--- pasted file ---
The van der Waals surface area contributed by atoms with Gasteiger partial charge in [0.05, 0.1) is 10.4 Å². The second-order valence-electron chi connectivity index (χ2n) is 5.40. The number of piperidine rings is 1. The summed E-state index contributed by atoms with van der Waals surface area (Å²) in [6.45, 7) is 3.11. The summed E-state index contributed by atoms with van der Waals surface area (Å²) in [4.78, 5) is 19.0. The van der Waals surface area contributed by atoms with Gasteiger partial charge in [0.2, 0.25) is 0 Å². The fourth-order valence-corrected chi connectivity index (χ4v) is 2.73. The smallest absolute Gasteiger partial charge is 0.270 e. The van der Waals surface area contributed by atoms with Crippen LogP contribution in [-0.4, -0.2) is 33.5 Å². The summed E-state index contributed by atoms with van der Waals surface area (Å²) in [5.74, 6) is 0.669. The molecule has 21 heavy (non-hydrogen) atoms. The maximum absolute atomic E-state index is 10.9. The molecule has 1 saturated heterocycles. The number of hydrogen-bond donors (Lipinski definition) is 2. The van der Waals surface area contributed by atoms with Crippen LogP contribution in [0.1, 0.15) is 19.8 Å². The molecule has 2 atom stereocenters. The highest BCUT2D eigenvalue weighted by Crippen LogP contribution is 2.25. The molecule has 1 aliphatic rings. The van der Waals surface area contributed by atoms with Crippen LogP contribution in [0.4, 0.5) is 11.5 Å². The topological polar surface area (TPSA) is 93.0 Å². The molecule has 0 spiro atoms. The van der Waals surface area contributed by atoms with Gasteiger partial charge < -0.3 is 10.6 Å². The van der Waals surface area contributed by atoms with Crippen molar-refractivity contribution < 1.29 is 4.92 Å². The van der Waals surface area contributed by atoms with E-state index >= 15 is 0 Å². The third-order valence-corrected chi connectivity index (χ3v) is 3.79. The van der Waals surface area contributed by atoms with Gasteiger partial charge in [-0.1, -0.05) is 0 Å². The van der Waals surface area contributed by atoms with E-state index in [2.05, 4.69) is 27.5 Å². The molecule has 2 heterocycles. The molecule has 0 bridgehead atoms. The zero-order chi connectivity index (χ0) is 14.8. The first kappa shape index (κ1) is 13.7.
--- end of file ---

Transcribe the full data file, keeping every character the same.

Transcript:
The van der Waals surface area contributed by atoms with Gasteiger partial charge in [0.05, 0.1) is 10.4 Å². The second-order valence-electron chi connectivity index (χ2n) is 5.40. The number of piperidine rings is 1. The summed E-state index contributed by atoms with van der Waals surface area (Å²) in [6.45, 7) is 3.11. The summed E-state index contributed by atoms with van der Waals surface area (Å²) in [4.78, 5) is 19.0. The van der Waals surface area contributed by atoms with Gasteiger partial charge in [0.2, 0.25) is 0 Å². The fourth-order valence-corrected chi connectivity index (χ4v) is 2.73. The smallest absolute Gasteiger partial charge is 0.270 e. The van der Waals surface area contributed by atoms with Crippen LogP contribution in [-0.4, -0.2) is 33.5 Å². The summed E-state index contributed by atoms with van der Waals surface area (Å²) in [5.74, 6) is 0.669. The molecule has 21 heavy (non-hydrogen) atoms. The maximum absolute atomic E-state index is 10.9. The molecule has 1 saturated heterocycles. The number of hydrogen-bond donors (Lipinski definition) is 2. The van der Waals surface area contributed by atoms with Crippen LogP contribution in [0.1, 0.15) is 19.8 Å². The molecule has 2 atom stereocenters. The highest BCUT2D eigenvalue weighted by Crippen LogP contribution is 2.25. The molecule has 1 aliphatic rings. The van der Waals surface area contributed by atoms with Crippen LogP contribution in [0.4, 0.5) is 11.5 Å². The topological polar surface area (TPSA) is 93.0 Å². The molecule has 0 spiro atoms. The van der Waals surface area contributed by atoms with Gasteiger partial charge < -0.3 is 10.6 Å². The van der Waals surface area contributed by atoms with Crippen molar-refractivity contribution < 1.29 is 4.92 Å². The van der Waals surface area contributed by atoms with E-state index >= 15 is 0 Å². The third-order valence-corrected chi connectivity index (χ3v) is 3.79. The van der Waals surface area contributed by atoms with Gasteiger partial charge in [-0.1, -0.05) is 0 Å². The van der Waals surface area contributed by atoms with E-state index in [2.05, 4.69) is 27.5 Å². The molecule has 2 heterocycles. The molecule has 0 bridgehead atoms. The zero-order chi connectivity index (χ0) is 14.8. The first kappa shape index (κ1) is 13.7.